10 Things I Know as a Nutritionist That I Wish I'd Known as an Athlete
Editor's Note: Before STACK Expert Roberta Jenero became a successful licensed dietitian, she was an avid athlete, just like you. Twenty-five years of experience in her chosen profession have provided her with a plethora of nutritional information to help her athlete-clients fuel their bodies for optimal health and weight management. Here are the top ten things she knows now that she wishes she had known when she was competing.
What my body's needs were.
If I had known this, I would have been able to ensure that I was meeting them, and I would have adjusted my food intake in the off-season. I now understand this, and it is liberating to be free of concern in this area. (See Maintain Consistent Nutrition Habits.)
How to control changes in appetite.
It seemed that when my activity dropped off, my appetite increased and so did my weight. I now realize that activity can suppress your appetite. Knowing what I needed to eat would have been helpful during the times when my appetite peaked on days that I was not active.
What foods help suppress or control appetite to help with weight management.
Eating more dietary fiber from fruits and vegetables, drinking adequate fluids and having some protein at meals and snacks all serve as natural appetite suppressants. (Read Fill Up on Fiber (But Not Before Competition.)
Why sweat burns your eyes.
Drinking water dilutes the salt in sweat so it is not so irritating to your skin. No more burning eyes.
How the body's metabolism works.
I used to think that if I ate a treat like a 300-calorie brownie, I would have to work out to burn it off. I now know that when you engage in cardiovascular activity, it increases your per-minute calorie expenditure from one to two calories per minute at rest to five to six calories per minute or more during the activity. Depending on the activity, your per minute calorie level stays elevated for hours afterwards. This increases the body's metabolism, which contributes to more calories being burned in a 24-hour period.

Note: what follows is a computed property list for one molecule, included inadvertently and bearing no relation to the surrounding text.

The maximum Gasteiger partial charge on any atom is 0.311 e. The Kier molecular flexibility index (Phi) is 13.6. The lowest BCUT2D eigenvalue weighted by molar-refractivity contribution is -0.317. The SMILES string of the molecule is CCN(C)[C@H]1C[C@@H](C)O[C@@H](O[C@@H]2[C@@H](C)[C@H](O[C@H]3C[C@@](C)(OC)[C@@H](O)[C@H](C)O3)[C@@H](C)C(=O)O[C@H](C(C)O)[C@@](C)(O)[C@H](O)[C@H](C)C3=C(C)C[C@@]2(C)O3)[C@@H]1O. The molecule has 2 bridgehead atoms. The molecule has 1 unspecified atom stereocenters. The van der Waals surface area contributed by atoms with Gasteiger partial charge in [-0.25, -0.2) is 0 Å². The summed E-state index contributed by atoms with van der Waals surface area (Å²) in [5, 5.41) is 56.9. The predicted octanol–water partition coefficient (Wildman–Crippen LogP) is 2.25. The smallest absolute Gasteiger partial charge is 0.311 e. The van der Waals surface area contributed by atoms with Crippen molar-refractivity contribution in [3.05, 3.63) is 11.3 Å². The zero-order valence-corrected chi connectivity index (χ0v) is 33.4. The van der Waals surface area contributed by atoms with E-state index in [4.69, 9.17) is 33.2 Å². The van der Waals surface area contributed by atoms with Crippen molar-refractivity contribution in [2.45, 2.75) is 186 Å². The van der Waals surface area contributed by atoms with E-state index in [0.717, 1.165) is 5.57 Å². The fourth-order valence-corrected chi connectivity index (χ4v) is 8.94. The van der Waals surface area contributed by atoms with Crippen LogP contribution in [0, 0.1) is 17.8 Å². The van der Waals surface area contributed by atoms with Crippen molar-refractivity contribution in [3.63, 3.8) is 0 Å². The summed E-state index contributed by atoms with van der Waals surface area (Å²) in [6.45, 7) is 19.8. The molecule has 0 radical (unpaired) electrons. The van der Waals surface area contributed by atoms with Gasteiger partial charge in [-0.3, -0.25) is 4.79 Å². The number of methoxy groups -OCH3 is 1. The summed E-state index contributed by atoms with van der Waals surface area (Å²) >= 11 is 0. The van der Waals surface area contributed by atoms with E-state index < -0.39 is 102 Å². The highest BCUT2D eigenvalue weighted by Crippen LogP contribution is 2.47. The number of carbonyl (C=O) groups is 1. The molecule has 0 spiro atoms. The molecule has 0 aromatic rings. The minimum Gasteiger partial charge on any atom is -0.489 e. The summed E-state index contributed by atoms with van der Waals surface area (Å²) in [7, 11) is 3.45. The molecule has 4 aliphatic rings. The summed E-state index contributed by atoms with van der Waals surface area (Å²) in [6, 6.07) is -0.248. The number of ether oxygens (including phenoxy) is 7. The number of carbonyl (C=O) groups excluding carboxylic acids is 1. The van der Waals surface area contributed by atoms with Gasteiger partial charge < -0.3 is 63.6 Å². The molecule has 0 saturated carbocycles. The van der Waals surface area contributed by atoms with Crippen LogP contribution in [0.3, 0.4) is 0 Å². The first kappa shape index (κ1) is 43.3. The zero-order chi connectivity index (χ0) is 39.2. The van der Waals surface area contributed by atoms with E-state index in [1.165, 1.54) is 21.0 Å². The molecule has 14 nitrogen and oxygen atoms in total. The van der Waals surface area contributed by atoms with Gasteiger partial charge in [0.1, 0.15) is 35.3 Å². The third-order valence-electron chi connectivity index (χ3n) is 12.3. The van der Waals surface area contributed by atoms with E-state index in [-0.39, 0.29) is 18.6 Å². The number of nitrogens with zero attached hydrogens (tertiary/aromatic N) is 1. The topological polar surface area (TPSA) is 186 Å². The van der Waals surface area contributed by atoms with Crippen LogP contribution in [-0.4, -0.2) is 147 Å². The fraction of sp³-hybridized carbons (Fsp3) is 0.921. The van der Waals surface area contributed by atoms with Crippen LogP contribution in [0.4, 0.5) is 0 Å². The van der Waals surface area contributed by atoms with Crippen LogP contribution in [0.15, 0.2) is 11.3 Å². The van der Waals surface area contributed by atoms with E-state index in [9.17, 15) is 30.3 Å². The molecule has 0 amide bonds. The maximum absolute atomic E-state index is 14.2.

How much fluid I needed around activity.
By the time you feel thirsty, you are 10% behind in fluids. To make sure I stay hydrated, I have at least a cup of water before exercising, two cups afterward and a cup every hour after that. (See Hydration for Successful Sports Performance.)
How sugar does not provide a sustained energy level.
Sugar may elicit a temporary high, but it eventually leaves you feeling fatigued, which contributes to the urge to eat sooner than necessary. Now I reach for whole grains, nuts or nut bars, fruits and yogurt to help sustain my energy.
How caffeine can decrease blood flow to the heart during physical activity.
I thought that burst of energy from caffeine enhanced my performance. Now I look to foods, especially foods with protein and complex carbohydrates, to step up my game.
How frequently I should eat.
Did you realize that your liver glycogen depletes about every three hours. For sustained energy and optimal performance, it's best to eat something every three hours to keep your body's engine running efficiently.
What are considered healthy snacks and how much food constitutes a snack.
Check out Figure Facts Teens in the iTunes App Store for some healthy snack suggestions and a way to estimate and track your body's caloric, fluid and nutrient needs. Also check out STACK articles: Three Great Snacks for Athletes, Pro Plates: Snacks and Stay Energized for Training With Simple Snacks.